Harvard University
Cambridge, MA 02138

December 3, 2003

Via e-mail: rule-comments@sec.gov

Mr. Jonathan G. Katz
Securities and Exchange Commission
450 Fifth Street, NW
Washington, D.C. 20549-0609

Re: Security Holder Director Nominations (Release No. 34-48626; IC-26206; File No. S7-19-03).

Dear Mr. Katz:

We are members of the Harvard Business School/Harvard Law School ad hoc group on the study of corporate governance. In our letter dated June 6, 2003, we responded to SEC Press Release No. 2003-46 and expressed general support for the idea that long-term shareholders should have some ability, with appropriate screens, to place their own nominees in the company's proxy materials. We now write to express our views on the specific proposal that the SEC has put forward in its release entitled "Security Holder Director Nominations," issued on October 14, 2003 (the "Proposed Rules").

Our overall view is that the Proposed Rules would improve the director election process at U.S. public companies in two ways. First, the Proposed Rules could increase the number of director elections in which there is some meaningful shareholder choice. Putting aside contests fought over a sale of the company and attempts to open-end closed-end mutual funds, contested board elections are exceedingly rare: one of us reports in current research that there are on average fewer than fifteen such elections per year, with the large majority of them for companies with market capitalizations below $200 million.1 We believe that increasing the number of contested elections beyond the current low levels would be desirable, and that the Proposed Rules could move us in this direction.

The second way in which the Proposed Rules would improve the director election process is by promoting productive communications between shareholders and the board. The "shadow" of a 14a-8 shareholder access proposal or withhold vote campaign would give long-term, significant shareholders more voice in the selection of candidates that the board itself nominates. Thus even if triggering events were rare in practice, we believe that the Proposed Rules would create a more productive behind-the-scenes negotiation between long-term shareholders and the board in the selection of candidates.

Critics of the Proposed Rules argue that shareholder access may lead to "special interest" directors, balkanization of the board, and adversarial relationships within the board room. We do not believe these fears to be warranted. It is important to remember that the Proposed Rules still require each successful candidate to receive a plurality of the votes cast. While it is possible that special interest candidates may be nominated under the Proposed Rules, these candidates will not win unless they can appeal to a substantial fraction of the shareholders. Finally, to the extent that a new board member who has received support from a shareholder plurality causes adversarial relationships within the boardroom, we believe that this tension would most likely be productive rather than destructive.2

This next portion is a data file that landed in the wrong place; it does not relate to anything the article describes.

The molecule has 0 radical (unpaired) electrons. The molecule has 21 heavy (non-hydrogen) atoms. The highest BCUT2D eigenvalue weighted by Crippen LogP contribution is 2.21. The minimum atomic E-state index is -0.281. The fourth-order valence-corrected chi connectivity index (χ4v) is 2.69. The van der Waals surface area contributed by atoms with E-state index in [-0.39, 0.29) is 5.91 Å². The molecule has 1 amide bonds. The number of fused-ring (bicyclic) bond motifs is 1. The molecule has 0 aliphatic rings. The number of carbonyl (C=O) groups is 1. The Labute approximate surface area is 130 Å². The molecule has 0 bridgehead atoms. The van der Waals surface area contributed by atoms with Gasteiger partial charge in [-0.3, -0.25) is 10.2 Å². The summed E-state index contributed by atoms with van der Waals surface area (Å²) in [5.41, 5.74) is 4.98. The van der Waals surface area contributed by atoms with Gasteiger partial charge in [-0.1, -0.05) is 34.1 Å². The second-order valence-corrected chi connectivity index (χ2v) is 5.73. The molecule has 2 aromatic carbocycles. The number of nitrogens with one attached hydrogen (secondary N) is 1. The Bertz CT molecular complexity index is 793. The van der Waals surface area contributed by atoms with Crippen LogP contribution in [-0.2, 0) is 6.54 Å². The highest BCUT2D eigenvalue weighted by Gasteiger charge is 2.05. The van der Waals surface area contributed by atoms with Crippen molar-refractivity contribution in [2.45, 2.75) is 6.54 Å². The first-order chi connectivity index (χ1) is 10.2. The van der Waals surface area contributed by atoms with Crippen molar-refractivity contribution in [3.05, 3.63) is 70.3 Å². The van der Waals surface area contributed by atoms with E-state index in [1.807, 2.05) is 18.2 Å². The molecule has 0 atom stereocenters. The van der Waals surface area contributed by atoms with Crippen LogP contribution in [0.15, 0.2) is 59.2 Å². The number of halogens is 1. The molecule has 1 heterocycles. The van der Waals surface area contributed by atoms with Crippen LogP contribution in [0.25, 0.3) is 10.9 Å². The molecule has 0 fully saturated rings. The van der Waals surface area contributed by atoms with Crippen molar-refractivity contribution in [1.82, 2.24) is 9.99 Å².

The extent to which the benefits described above will be realized depends in large part on the design of appropriate triggering events. We are concerned that the two triggering events as currently proposed may set hurdles that are too high, and may deter shareholder access in some cases in which providing such access would be desirable. We therefore propose two refinements to the Proposed Rules.

First, we propose a third triggering event, allowing shareholder access to the company proxy statement for the current annual election of directors if proposed by a 10% shareholder or shareholder group.3 This proposed third trigger would create a two-tiered mechanism for shareholder access: under the existing SEC-proposed trigger, a 1% shareholder or shareholder group could put forward a 14a-8 proposal seeking access for the next election of directors; under the proposed new trigger, a 10% shareholder or shareholder group could nominate a candidate for the current election of directors. Under this proposed third trigger, a 10% shareholder (or 10% group) would be able to nominate one or more candidates (as described under the Proposed Rules) without having to go through the 14a-8 process, because the plurality vote required in order for the shareholder nominee(s) to be successful provides approximately the same screen as the majority vote required for the 14a-8 shareholder access proposal to succeed. The requirements and restrictions for a shareholder to meet the 1% threshold under the Proposed Rules, including the one-year holding period requirement, would also apply in order to qualify for the 10% threshold. We believe that a 10% threshold sets an appropriately high hurdle for immediate access: according to the SEC's own data, only 13% of filers have a single shareholder who could make use of this trigger unilaterally, and only 18% of filers have two or more shareholders that have each held at least 5% of the shares for the requisite one year.4